graduated from Newberry in 1892 and Southern Seminary in 1895, before beginning a career serving many South Carolina churches in the early 20th Century.  One of the documents is an undated “Pastor’s Record for 3 Years,” in which he notes he had preached 286 times and made 280 “pastoral visits,” among other ministerial acts.  He also listed several “places visited and members of Lutheran Church encouraged,” including Anderson, Walhalla, Laurens, Clinton, Ninety-Six, and Mountville, all in the upstate.  Having the sermons of both father and son allows scholars an opportunity to study how preaching changed – and remained the same – over the course of almost 80 years, through the course of a single ministerial family.

What's in Your Closet?

“I have a box of old sermons from my father, a Lutheran pastor. Do you think the Archives or the Seminary would be at all interested in them?” Um ...Yes ... !

 

It’s a question often heard by archives staff and church history professors:  “Do you think the Archives would be interested in... fill in 

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the time of his writing, the state did not even have a compulsory school attendance law.  For the future of state and nation, Holman wrote, this would simply have to change.

 

Taken together, the documents from this one donation can tell us a great deal about Lutheranism in the Southeast over the course of almost a century, and the Archives is grateful for the gift.
 

So... what’s in YOUR closet... ?

The Kinard Papers

Dr. Susan Wilds McArver

 

Finally, the very bottom of the box revealed a handwritten essay entitled, Frowning Forts of Folly, by Newberry College student David O. Holman, given at the end of WWI.  Holman reflected the optimistic progressivism of many Americans of the age, now that the “war to end all wars” had ended in victory. Holman argued for the importance of both congressional approval of the Treaty of Versailles, the establishment of the League of Nations, and a definitive push toward public education.  Many of the world’s problems, Holman believed, had their roots in illiteracy;  in his own home state, over one third of all South Carolinians were illiterate, and at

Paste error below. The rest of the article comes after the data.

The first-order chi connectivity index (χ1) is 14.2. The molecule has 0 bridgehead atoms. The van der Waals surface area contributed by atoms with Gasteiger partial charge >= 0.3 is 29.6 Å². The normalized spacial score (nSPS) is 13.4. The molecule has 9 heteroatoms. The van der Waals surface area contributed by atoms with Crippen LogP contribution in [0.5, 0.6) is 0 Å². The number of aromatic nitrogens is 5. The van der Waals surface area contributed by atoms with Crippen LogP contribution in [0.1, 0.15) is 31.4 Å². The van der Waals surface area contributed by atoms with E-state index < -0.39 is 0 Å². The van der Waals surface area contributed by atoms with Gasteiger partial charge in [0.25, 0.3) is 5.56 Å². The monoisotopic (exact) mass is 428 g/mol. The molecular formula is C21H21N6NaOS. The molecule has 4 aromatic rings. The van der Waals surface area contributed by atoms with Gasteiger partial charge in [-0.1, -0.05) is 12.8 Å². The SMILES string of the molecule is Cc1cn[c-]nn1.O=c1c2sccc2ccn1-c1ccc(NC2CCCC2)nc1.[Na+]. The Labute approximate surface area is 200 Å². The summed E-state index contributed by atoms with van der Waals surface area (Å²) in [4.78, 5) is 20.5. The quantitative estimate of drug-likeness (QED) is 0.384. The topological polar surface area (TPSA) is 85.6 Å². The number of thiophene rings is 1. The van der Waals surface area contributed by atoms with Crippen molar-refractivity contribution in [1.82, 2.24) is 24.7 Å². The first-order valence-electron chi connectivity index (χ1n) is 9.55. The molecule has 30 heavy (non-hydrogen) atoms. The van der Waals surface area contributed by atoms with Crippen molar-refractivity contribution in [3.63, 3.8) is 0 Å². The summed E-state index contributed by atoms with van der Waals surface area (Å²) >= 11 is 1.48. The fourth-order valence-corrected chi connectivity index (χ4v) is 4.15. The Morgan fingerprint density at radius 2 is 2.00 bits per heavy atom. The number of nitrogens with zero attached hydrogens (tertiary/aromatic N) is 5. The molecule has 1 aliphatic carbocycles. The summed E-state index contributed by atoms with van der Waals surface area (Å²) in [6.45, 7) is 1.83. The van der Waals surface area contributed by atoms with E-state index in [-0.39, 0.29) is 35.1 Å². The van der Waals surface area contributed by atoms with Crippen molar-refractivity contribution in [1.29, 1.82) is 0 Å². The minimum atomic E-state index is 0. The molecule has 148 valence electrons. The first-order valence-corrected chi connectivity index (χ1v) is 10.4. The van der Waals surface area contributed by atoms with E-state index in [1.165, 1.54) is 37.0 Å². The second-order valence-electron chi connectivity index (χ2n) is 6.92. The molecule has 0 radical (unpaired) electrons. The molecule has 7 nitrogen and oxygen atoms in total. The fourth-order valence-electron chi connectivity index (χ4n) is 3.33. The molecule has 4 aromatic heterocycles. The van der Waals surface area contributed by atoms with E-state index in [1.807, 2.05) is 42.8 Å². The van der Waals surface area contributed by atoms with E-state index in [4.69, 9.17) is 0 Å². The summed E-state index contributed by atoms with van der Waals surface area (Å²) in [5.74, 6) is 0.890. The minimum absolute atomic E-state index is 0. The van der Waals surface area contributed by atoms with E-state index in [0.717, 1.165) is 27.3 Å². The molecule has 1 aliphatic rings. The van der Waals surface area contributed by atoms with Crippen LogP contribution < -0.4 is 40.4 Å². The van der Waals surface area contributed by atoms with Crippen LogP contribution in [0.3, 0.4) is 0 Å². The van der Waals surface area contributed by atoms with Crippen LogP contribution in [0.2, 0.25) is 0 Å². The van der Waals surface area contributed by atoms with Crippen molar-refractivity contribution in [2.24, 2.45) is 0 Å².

the blank?”  Sermons, journals and letters are often particularly important, as they can give us a glimpse into the religious life of a community over time in a way that religious periodicals and Synodical Minutes – though important – cannot. In this particular case, the donation contained some real treasures. Digging through to the bottom of the box revealed not one, but two generations of sermons, as well as an essay reflecting on America’s future, as seen in 1919.

 

The bulk of the collection consists of sermons given by the Rev. Dr. Karl 

Kinard (pictured above, 1902-1983), who graduated in 1922 from Newberry College and in 1925 from Lutheran Theological Southern Seminary.  Kinard was pastor of Ascension Lutheran Church, Columbia, SC from the mid-1930s until 1943, when he became president of the South Carolina Synod (a title changed to “Bishop” after his tenure).  He served in that role until his retirement in 1971.  His sermons from these years, all carefully typed, focus most centrally on the biblical text of the day, but his sermon illustrations often reveal the backdrop of the Great Depression, the coming of World War II, and the anxiety experienced by his parishioners during those times.

 

A second set of sermons, handwritten and tied separately in string, were given by Dr. Kinard’s father, James David Kinard  (1866-1942), beginning much earlier, in 1895.  James Kinard

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